About 48 million Americans suffer from some type of hearing loss, with even as many as 20% of teenagers having measurable hearing loss in one or both ears. Life is getting louder, and it’s taking a toll on our hearing ability. New evidence also suggests the typical American diet may be playing a role in the high degree of age-related hearing loss we see today.
Indeed, about one–third of people age 65–74 have hearing loss. Over age 75, about 50% of people have it. And nearly 100% of centenarians have it, suggesting that if we live long enough, we will all have hearing loss eventually.
Age-Related Hearing Loss
Age-related hearing loss is a name given to sensorineural hearing loss that seems to occur and worsen as a person enters old age. It can begin as early as age 45, but usually doesn’t become problematic until after age 60 or so. Because there is such a long period when age-related hearing loss progresses before becoming bad enough to require the use of hearing aids, it’s recommended to get your hearing tested regularly in order to catch it early. Lifestyle changes like more frequent use of hearing protection, altered diet, and quitting smoking may be able to stop or slow the progress of age-related hearing loss.
Frequent Hearing Tests are Recommended
The non-profit Better Hearing Institute recommends getting a hearing test once a decade until age 50, and once every 3 years after that. People who work in loud environments or who work in critical listening fields (such as musicians and sound engineers) ought to be tested more frequently than the general population. Getting a hearing test is the best way to keep track of your hearing health, and to know for sure when you have a hearing loss and could benefit from the assistance of hearing aids.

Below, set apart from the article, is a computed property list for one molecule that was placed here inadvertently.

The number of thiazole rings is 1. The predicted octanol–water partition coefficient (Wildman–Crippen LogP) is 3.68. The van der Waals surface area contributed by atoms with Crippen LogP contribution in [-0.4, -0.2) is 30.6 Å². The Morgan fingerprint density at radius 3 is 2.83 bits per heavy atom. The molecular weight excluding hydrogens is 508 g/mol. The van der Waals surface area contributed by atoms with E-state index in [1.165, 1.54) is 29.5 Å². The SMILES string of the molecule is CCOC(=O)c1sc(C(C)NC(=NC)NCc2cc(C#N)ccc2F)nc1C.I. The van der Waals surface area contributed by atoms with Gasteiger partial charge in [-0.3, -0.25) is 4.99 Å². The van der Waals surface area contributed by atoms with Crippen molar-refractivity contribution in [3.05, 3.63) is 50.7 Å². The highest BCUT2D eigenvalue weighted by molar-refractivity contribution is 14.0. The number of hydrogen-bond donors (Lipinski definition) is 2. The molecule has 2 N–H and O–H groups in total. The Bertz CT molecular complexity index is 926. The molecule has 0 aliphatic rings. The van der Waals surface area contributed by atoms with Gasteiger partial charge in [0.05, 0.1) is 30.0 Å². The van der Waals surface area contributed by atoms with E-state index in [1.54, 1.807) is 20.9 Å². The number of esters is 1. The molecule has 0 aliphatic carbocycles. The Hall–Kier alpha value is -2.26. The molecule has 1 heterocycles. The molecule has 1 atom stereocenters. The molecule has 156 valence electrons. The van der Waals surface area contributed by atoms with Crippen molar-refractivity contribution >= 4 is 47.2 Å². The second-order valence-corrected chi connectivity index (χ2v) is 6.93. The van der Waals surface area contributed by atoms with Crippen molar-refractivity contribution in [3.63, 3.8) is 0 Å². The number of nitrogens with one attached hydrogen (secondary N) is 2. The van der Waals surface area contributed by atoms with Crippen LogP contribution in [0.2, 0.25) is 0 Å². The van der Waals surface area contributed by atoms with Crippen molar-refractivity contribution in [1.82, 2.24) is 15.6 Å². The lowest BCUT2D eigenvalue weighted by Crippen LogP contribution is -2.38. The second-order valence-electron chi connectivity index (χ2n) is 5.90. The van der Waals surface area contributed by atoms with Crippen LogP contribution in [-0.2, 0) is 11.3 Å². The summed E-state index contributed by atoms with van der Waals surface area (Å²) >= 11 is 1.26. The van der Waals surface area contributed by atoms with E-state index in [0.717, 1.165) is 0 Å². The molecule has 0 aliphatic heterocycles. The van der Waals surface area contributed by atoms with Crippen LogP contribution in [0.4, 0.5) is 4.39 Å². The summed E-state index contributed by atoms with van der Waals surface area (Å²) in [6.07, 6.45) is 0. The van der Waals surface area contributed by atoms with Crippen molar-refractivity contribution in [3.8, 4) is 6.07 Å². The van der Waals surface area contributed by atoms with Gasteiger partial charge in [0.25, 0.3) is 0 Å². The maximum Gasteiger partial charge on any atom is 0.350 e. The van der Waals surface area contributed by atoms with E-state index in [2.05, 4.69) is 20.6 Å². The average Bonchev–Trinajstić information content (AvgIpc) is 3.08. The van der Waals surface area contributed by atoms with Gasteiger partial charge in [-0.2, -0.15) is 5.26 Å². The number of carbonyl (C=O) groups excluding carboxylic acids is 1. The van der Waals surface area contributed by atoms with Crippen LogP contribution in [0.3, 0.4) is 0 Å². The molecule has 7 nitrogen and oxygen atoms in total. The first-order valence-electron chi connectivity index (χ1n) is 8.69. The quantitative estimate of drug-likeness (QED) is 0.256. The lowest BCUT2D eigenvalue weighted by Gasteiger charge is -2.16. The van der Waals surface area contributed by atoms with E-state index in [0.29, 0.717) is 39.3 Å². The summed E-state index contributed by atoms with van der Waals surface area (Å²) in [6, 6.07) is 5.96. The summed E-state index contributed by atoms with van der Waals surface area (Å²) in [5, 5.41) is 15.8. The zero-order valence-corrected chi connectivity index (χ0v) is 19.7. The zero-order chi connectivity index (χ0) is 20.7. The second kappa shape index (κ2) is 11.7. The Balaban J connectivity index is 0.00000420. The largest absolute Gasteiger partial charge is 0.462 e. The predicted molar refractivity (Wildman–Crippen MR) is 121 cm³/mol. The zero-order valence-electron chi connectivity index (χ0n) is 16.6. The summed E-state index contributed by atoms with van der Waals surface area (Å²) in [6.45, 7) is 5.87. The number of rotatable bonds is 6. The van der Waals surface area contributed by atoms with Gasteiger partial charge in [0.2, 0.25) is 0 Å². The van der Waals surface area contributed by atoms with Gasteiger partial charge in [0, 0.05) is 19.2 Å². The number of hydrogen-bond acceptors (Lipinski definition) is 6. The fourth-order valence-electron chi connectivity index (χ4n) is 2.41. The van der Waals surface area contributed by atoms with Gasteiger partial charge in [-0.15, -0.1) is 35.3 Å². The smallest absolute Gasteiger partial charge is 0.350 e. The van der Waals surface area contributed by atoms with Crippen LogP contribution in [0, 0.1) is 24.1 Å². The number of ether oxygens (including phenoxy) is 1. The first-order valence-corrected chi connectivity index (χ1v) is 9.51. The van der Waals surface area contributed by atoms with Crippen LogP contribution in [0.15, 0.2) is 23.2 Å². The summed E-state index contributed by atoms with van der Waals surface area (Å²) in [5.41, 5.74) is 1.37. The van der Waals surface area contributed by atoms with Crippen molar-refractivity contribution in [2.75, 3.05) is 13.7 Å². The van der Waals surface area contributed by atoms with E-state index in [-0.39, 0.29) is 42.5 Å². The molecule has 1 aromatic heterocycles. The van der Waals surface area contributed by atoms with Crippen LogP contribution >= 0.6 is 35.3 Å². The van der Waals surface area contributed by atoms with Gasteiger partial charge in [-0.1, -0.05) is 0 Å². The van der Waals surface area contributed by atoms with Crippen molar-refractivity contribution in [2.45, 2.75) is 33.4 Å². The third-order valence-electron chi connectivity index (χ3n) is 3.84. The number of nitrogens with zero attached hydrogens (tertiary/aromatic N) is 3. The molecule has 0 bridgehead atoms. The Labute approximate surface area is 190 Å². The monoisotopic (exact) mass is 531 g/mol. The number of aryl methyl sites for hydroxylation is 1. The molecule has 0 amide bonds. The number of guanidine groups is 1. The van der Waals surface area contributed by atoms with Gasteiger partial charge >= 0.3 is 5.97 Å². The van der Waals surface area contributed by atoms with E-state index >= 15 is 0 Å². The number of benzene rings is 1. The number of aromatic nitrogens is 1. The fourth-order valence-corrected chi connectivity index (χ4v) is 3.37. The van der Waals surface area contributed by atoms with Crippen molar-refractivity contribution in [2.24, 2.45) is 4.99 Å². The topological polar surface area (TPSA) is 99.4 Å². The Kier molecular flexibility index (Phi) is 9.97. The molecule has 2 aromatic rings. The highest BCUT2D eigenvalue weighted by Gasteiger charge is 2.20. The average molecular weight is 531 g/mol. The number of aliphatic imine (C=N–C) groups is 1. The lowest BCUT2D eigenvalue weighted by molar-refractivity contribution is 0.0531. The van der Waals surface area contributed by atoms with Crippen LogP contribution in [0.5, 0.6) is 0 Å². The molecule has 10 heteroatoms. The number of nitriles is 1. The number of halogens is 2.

Signs You May Have Hearing Loss
The first sign that we have hearing loss is usually that someone else tells us we do. While this can be hard to swallow, the fact of the matter is that hearing loss is hard for us to identify ourselves. We don’t hear what we don’t hear, so if someone else is noticing a sound in the environment that we aren’t able to hear, it’s a likely sign that we have a hearing loss.
The first time that we notice hearing loss on our own is usually in a group situation with lots of background noise. Competing sounds in a bar or restaurant are especially difficult for those with hearing loss to differentiate, and we will notice ourselves needing to ask repeatedly for clarification, and likely becoming fatigued earlier than usual.
The fatigue associated with hearing loss will soon become familiar. Nearly every social engagement will tax our minds more than it used to, as our ears do less work for us and our brains need to pick up the slack, putting together context clues and sentence fragments to try to parse out coherent thoughts. Some people mistake this exhaustion for being a separate age-related condition, when in fact a set of hearing aids would allow them to participate comfortably in social engagements as they once did.
Other signs that you may have hearing loss include:
Increasing the volume on the TV or radio (someone else in the house may ask you to turn it down)
Believing that others are mumbling a lot of the time
Difficulty talking on the phone
Sleeping through an alarm clock
Trouble understanding dialogue at the movies
Untreated Hearing Loss Has Consequences
Unfortunately, untreated hearing loss often leads to a decreased interest in social activity. People who don’t get hearing aids begin to shy away from spending time with other people, often because of embarrassment about how difficult it has become for them to follow a conversation. With this decreased social activity comes less physical activity in general, and less time outdoors. Memory troubles typically begin around this phase, as well. Indeed, the consequences of failing to treat hearing loss seem to be a cascade of negative outcomes for health and well-being.